Otolaryngologists should be, or become, aware of certain circumstances that might be more nuanced than others with respect to physical contact with patients. For instance, some elderly women may not prefer a handshake of greeting, or if so, would prefer a light contact (not a very firm one). Some patients may have a fear of transmission of microbes from a physician’s hand to theirs, so many physicians may wash their hands in front of each patient or indicate that they have used sanitizer to cleanse their hands before initiating a handshake. It may be a bit awkward to wash, then shake hands, but this may be appreciated by more patients than we know.
Additionally, many, if not most, physicians will introduce themselves to family members in the room and may offer to shake their hands as well. Remember to inquire whether anyone in the room might not be listed on the HIPAA form, and have the patient add them to the form. As the husband of a female physician, the author is aware of additional concerns our female colleagues have to deal with, including unwanted physical contact from male patients that may well be worrisome enough to terminate the relationship. Female physicians may well need to be more constrained and careful about contact gestures with male patients than will male physicians.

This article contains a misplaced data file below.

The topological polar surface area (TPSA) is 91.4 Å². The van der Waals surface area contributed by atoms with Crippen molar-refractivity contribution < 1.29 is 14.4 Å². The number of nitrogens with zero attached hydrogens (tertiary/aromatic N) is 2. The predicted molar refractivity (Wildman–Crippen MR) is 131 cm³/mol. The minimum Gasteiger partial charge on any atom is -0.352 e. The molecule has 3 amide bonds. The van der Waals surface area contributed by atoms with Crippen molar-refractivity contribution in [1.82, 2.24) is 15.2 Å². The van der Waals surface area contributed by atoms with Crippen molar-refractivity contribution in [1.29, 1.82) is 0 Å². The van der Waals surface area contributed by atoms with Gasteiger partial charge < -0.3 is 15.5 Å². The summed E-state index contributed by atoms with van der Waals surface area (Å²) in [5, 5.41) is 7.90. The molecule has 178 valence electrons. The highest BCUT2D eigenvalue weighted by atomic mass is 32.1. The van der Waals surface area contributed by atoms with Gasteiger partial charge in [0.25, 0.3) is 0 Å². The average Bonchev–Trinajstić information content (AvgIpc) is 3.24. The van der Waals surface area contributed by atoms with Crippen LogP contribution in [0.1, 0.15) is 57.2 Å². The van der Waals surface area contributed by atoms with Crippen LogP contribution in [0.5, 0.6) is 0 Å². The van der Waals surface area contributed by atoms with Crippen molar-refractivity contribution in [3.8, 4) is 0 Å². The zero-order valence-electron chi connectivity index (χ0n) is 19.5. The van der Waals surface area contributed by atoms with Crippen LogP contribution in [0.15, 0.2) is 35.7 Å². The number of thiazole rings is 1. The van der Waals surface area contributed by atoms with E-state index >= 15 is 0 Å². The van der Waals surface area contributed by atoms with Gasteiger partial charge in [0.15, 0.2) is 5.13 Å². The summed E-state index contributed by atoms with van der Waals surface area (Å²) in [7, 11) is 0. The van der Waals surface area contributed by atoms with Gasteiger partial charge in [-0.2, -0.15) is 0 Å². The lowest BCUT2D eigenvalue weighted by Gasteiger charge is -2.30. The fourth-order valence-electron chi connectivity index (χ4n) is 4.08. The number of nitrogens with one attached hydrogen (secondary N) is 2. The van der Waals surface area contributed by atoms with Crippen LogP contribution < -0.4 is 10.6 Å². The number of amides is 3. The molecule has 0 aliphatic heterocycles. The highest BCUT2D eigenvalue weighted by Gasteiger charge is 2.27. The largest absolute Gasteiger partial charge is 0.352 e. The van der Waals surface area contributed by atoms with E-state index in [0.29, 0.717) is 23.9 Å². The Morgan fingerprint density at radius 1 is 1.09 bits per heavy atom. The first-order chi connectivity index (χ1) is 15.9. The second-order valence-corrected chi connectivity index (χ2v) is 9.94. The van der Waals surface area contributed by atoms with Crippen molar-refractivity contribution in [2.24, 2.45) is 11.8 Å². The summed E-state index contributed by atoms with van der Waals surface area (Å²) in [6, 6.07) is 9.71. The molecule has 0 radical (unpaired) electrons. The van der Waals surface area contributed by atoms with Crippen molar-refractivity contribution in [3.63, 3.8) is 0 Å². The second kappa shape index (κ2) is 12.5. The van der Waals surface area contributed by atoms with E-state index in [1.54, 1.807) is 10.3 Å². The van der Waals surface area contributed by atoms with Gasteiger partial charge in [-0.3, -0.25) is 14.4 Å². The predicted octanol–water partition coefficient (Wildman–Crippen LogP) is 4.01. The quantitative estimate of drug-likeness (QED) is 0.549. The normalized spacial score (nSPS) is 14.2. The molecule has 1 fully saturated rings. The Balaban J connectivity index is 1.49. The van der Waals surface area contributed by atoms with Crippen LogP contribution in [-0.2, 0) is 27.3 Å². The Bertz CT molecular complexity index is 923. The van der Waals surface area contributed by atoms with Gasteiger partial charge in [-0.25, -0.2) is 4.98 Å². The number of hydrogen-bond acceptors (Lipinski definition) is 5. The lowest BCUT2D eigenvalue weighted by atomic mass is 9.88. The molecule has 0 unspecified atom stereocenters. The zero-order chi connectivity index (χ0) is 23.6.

There are a number of cultural considerations in giving contact gestures of welcome or support to patients, as many cultures vary in their receptivity to contact and opposite gender touch. Respect for other cultures, and observation of their mores, requires knowledge of the cultures and an appreciation of how best to accommodate the patient’s cultural or religious boundaries. The touching of a female—both married and unmarried—in some religious patients, especially Muslim, may be considered inappropriate. When entering the room, the male otolaryngologist must take in the gestalt of the situation, and, if in doubt, should not attempt to shake hands with the female patient, especially if they are in traditional dress.